Hallettsville, TX Train Breaks Through Bridge, Jan 1890

Don Milo Train Wreck, photo from the Portal to Texas History


A Train on the Aransas Pass Road Makes a Plunge.


The Wide Span of a Bridge Gives Way an Calls for Several Lives in a Disastrous Train Wreck.

HALLETTSVILLE, Tex., Jan. 3. -- A most disastrous wreck occurred one-half a  mile west of this station at 8 o'clock last night.

As the local west-bound freight No. 12, in charge of Conductor Ferrier, pulled out across the Lavaca river trestle bridge at this point the bridge, which had been undermined by the heavy rise of the evening, gave way, precipitating the entire train of twenty-two cars, engine and caboose into the swollen stream some twenty-five feet below.

At prefent  [sic]it is impossible to obtain full particulars.

The following is a list of the casualties as correctly as can be ascertained at present:  Conductor Ferrier, rear brakeman James Lynch, a barkeeper of Yoakum, Tex., a young boy of 17 years old from Chicago [who] was stealing a ride in a box car, are missing.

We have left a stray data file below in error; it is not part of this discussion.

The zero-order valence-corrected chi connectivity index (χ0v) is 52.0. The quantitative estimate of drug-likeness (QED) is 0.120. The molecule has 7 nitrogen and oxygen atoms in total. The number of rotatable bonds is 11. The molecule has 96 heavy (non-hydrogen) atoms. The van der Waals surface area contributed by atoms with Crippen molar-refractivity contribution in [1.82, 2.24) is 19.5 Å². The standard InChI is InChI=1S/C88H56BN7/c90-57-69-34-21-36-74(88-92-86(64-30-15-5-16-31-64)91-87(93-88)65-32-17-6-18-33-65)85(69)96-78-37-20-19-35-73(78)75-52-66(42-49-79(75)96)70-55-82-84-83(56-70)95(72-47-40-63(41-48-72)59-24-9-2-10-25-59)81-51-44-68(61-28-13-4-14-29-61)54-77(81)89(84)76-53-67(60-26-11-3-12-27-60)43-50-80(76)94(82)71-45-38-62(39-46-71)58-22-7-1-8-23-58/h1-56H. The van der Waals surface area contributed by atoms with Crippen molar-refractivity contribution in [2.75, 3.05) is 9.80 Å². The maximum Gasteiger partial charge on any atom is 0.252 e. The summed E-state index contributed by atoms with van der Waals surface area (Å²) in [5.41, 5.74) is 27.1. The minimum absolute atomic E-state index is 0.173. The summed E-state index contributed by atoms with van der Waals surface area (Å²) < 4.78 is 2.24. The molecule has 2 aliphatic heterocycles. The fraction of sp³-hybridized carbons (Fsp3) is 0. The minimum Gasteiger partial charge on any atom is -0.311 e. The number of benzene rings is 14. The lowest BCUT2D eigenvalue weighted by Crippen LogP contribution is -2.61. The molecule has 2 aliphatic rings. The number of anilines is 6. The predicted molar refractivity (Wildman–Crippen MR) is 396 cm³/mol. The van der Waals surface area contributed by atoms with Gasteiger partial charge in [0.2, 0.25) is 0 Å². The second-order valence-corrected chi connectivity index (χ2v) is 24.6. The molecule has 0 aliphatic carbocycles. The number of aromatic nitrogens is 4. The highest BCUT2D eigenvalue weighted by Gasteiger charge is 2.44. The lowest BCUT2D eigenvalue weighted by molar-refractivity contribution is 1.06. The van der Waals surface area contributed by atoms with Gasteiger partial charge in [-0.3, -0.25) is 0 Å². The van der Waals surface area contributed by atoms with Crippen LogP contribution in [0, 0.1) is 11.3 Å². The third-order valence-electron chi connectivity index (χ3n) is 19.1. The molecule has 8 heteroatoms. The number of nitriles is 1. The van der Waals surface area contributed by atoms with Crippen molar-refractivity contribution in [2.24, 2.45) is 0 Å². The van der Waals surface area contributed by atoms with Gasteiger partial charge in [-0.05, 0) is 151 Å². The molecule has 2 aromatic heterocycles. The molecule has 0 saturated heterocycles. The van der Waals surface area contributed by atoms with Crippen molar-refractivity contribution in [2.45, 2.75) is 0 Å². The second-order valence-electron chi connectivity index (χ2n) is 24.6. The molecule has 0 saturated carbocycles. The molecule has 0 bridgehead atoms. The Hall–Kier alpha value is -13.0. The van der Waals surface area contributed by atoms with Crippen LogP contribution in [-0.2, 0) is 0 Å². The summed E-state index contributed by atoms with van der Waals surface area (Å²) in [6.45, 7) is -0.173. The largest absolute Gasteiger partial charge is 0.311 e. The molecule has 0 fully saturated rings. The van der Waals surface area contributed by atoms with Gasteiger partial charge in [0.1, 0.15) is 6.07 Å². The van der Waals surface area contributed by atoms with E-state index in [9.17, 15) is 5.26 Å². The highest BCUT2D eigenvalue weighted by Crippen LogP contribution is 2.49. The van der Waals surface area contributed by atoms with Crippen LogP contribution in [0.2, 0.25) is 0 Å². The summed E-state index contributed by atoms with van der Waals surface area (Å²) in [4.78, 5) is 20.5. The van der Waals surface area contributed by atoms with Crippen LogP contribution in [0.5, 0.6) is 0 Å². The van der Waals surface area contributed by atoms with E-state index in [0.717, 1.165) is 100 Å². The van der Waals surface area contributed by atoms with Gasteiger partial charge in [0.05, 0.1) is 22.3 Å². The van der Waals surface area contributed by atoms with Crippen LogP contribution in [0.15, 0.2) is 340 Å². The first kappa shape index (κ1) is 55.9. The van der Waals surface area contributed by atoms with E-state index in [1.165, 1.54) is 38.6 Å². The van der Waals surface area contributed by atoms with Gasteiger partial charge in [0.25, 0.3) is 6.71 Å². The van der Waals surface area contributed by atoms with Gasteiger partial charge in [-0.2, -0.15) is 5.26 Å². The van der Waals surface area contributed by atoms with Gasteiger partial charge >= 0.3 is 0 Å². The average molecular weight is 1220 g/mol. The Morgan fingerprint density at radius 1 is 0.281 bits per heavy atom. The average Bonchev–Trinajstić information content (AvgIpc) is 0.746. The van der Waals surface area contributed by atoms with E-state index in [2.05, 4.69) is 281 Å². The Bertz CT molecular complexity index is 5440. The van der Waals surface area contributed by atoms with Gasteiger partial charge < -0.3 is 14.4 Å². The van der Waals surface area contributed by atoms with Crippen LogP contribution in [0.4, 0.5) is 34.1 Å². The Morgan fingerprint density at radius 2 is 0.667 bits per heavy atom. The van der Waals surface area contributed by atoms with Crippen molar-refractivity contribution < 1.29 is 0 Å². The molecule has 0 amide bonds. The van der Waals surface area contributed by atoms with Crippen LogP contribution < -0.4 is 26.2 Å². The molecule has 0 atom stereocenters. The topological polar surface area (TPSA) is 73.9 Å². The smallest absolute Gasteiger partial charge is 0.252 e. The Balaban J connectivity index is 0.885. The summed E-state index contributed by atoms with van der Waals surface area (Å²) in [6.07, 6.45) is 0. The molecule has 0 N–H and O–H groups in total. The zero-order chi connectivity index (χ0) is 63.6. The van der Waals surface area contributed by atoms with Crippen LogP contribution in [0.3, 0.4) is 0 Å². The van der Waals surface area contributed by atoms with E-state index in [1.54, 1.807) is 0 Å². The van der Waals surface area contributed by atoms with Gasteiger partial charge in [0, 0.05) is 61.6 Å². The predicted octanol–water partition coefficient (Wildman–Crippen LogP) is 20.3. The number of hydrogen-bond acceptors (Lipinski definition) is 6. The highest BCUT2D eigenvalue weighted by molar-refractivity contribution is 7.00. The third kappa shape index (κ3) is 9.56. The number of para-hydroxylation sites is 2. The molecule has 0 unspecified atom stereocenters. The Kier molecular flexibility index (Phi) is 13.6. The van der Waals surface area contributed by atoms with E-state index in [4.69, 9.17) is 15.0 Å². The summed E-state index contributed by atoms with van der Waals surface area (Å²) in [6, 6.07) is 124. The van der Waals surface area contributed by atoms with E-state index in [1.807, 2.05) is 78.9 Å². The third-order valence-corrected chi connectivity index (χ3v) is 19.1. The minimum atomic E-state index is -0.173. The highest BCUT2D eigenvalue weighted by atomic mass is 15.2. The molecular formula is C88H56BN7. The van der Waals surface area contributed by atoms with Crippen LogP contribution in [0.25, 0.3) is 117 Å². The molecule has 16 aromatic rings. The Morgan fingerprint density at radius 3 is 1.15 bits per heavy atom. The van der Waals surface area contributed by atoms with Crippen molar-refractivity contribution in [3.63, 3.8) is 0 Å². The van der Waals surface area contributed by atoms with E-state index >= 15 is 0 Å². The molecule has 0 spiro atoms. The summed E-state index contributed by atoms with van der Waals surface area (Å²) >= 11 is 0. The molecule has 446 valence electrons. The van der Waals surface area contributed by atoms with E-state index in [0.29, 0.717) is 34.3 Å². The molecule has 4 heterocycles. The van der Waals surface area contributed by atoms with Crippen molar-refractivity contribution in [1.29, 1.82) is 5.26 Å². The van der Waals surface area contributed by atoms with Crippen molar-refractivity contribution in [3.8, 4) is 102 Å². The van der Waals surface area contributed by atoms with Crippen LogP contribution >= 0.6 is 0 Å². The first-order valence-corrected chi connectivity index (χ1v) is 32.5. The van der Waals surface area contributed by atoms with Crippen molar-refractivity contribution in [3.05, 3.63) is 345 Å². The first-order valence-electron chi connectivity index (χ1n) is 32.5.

Ed Palmer was rescued with a very severe cut extending from his left eye to the back of his head.

B. B. Todd, fireman, was rescued with arm and jaw broken.

George R. Burke was rescued, seven miles below town where he had drifted and lodged in the top of a tree; his left was crushed entirely off below the knee.  It has since been amputated two inches below the knee.

A stock man and two negroes, names unlearned, were rescued at 10 o'clock a.m., after having remained in a tree top in midstream a mile below the disaster all night. 

The entire train of merchandise is a total loss.

The caboose was found two miles below town.  It will be impossible to get any particulars in regard to the fate of the missing men until the river has run down.

Further Particulars.

WALLIS, TEX., Jan. 3. -- The latest from the Halletsville [sic] wreck states that positive information states that positive information [sic] has been received there that Conductor Ferrier of the wrecked train has turned up all right without receiving any injuries.

Dallas Morning News, Dallas, TX 4 Jan 1890


Photo (above) from the Portal to Texas History.